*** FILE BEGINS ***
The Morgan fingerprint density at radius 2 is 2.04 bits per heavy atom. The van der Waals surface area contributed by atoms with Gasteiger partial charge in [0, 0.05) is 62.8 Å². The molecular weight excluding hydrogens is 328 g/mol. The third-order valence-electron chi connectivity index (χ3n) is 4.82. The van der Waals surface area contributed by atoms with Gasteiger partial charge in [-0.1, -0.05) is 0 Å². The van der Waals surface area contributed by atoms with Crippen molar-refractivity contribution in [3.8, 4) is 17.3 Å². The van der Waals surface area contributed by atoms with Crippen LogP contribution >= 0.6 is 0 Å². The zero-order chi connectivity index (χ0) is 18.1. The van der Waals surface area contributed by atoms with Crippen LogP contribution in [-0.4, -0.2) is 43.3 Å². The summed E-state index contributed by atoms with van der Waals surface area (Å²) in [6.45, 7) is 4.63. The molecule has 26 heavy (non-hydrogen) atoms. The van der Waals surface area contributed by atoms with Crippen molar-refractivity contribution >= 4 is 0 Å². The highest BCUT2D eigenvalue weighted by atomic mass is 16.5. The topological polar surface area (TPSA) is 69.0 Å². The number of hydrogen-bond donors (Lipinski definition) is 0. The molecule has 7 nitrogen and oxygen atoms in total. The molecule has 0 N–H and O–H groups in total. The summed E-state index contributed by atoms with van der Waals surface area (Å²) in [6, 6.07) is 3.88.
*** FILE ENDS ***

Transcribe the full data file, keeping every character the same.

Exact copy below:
The Morgan fingerprint density at radius 2 is 2.04 bits per heavy atom. The van der Waals surface area contributed by atoms with Gasteiger partial charge in [0, 0.05) is 62.8 Å². The molecular weight excluding hydrogens is 328 g/mol. The third-order valence-electron chi connectivity index (χ3n) is 4.82. The van der Waals surface area contributed by atoms with Gasteiger partial charge in [-0.1, -0.05) is 0 Å². The van der Waals surface area contributed by atoms with Crippen molar-refractivity contribution in [3.8, 4) is 17.3 Å². The van der Waals surface area contributed by atoms with Crippen LogP contribution >= 0.6 is 0 Å². The zero-order chi connectivity index (χ0) is 18.1. The van der Waals surface area contributed by atoms with Crippen LogP contribution in [-0.4, -0.2) is 43.3 Å². The summed E-state index contributed by atoms with van der Waals surface area (Å²) in [6.45, 7) is 4.63. The molecule has 26 heavy (non-hydrogen) atoms. The van der Waals surface area contributed by atoms with Crippen molar-refractivity contribution >= 4 is 0 Å². The highest BCUT2D eigenvalue weighted by atomic mass is 16.5. The topological polar surface area (TPSA) is 69.0 Å². The number of hydrogen-bond donors (Lipinski definition) is 0. The molecule has 7 nitrogen and oxygen atoms in total. The molecule has 0 N–H and O–H groups in total. The summed E-state index contributed by atoms with van der Waals surface area (Å²) in [6, 6.07) is 3.88.